• In Belgium, a sharp increase in the number of asylum applicants was noticed in the years succeeding the visa waiver agreement of applicants coming for FYROM (from 305 in 2009 to 1,740 in 2010), Serbia (1,020 in 2009 to 2,220 in 2010), Albania (from 245 in 2010 to 1,290 in 2011) and Bosnia and Herzegovina (from 145 in 2010 to 540 in 2011). The number of applicants coming from FYROM decreased gradually since 2011 onwards and amounted around 250 applicants in 2017. A similar trend was noticed for Serbia (decrease from 2,220 applicants in 2010 to 230 in 2017) and Bosnia and Herzegovina (from 540 in 2011 to 45 in 2017). For Albania however the number of applicants for international protection did not take a similar decrease and continued to be high (880 applications in 2017). The vast majority of the applications lodged by applicants from the Western Balkans were unfounded and rejected. For the Eastern Partnership countries, no impact was registered in Belgium for Ukraine and Moldova. For Georgia on the other hand, the number of applications for international protection rose significantly since the visa liberalisation.
  • For Serbia an increase from 225 persons found in irregular stay in 2009 up to 460 persons in 2011 was noted. For FYROM, it concerns an increase of 70 people found in illegal stay in 2009 to 125 persons in 2011. For Albania there was an increase from 145 persons apprehended in irregular stay in 2010 to 600 persons in 2012 and for Bosnia and Herzegovina an increase was noted from 70 cases in 2010 to 125 cases in 2012. For Georgia and Ukraine the visa waiver agreement date is too recent to assess a possible impact of the visa liberalisation on the number of persons found in irregular stay, since the fact that the number of people in irregular stay manifests itself mostly a few years after the visa liberalisation.
  • In particular for Albania and Georgia the percentage of persons involved in public order issues on the total number of persons found in irregular stay is notably high, about 36% of the Albanians apprehended in irregular residence in 2017 were involved in public order issues and no less than 66% for Georgians apprehended in irregular residence in 2017.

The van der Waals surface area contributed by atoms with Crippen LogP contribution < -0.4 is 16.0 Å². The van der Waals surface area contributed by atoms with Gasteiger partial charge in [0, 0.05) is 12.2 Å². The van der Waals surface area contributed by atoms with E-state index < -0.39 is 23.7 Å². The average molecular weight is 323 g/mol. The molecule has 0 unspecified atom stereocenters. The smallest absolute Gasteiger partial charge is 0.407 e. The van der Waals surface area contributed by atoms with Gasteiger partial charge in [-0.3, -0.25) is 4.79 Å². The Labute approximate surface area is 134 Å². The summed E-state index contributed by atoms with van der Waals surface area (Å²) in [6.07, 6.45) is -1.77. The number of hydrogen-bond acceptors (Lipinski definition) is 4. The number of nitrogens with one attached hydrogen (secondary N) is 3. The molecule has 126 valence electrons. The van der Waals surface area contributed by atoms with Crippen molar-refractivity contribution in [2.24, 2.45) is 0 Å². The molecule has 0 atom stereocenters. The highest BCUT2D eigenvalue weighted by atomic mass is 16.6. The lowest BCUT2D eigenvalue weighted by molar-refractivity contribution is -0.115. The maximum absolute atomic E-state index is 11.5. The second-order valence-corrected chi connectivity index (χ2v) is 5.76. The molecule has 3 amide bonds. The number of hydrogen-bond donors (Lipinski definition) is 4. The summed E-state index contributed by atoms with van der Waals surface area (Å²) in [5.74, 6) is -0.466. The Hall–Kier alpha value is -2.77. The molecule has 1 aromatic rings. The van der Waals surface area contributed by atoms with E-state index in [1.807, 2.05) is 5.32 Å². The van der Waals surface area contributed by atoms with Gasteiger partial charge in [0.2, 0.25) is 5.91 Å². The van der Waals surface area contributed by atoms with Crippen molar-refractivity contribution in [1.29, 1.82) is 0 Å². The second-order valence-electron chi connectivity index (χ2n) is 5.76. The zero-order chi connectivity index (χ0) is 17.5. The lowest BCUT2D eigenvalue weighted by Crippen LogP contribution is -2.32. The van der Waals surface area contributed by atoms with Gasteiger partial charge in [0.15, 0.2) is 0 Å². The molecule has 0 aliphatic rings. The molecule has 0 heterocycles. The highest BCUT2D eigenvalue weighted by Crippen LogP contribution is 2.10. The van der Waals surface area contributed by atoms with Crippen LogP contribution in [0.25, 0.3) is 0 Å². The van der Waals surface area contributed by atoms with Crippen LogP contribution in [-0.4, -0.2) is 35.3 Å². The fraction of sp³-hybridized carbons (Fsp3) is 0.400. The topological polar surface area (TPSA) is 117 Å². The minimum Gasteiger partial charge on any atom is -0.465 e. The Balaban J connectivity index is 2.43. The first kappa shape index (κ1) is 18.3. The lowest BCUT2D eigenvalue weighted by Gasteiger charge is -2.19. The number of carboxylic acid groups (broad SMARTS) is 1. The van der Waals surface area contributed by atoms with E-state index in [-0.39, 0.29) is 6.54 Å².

• In recent years, about 10% of the total number of final convictions for human trafficking in Belgium concern Albanian nationals.


  • Ukraine (19,246 visitors in hotels and other accommodation facilities in 2017) and Albania (11,449 visitors in 2017) are important for Belgium in terms of tourism, in particular in recent years.
  • Except for Ukraine, who was the 48th export trading partner of Belgium in 2017, none of the other countries in scope of this study is among the top 50 of most important Belgian import or export trading partners. For some countries such as FYROM, Bosnia and Herzegovina, one can notice a substantial increase in the total value of incoming and/or outgoing trade over the past ten years, with a growth particularly in recent years making it difficult to link it directly to the visa waiver agreements. Also for Serbia there was a substantial increase and what is more is that for Serbia the strongest increase took place in the years right after the visa liberalisation, but causal relations are difficult to establish.
  • During the past ten years, the number of first residence permits issued for employment related reasons to nationals from the eight visa exempted countries in scope of this report was rather limited. Only for Ukraine, and only in 2015 and 2017, more than 100 first residence permits were issued for employment related reasons. Also the number of residence permits issued for educational reasons are very modest.
  • Diplomatic relations and cooperation improved, in particular in the field of return and readmission.  There is obviously a clear link between visa liberalisation and readmission agreements. For all the countries in scope of this report, a readmission agreement was concluded preceding the visa liberalisation.


  • A series of information and prevention campaigns were organised in FYROM, Serbia, Bosnia and Herzegovina, Albania and Georgia with a view to discourage asylum applications for economic reasons and pointing out the risks of irregular stay. 
  • The concept of safe countries of origin was introduced into Belgian legislation and the first list adopted in 2011 included the following seven countries: Albania, Bosnia and Herzegovina, FYROM, Serbia, Montenegro and only two countries who are not visa exempted: Kosovo and India. In 2016, Georgia was added to the list of safe countries of origin, anticipating on the upcoming visa liberalisation.
  • A substantial increase in the number of voluntary returns and implemented forced returns took place. In particularly for Serbia (from 38 returns in 2009 to 123 in 2011) and for Albania (from 95 in 2010 to 420 forced returns in 2012) the increase was remarkable. The number of forced returns for both countries is still very high to this day, with Albania being the leading country over the past four years for which the most enforced returns were organized for all nationalities (visa-exempt countries and others). Ukraine is the most important country for voluntary return for the past four years when taking into account all nationalities (visa-exempted countries and other third countries).
Publication Date:
Fri 29 Mar 2019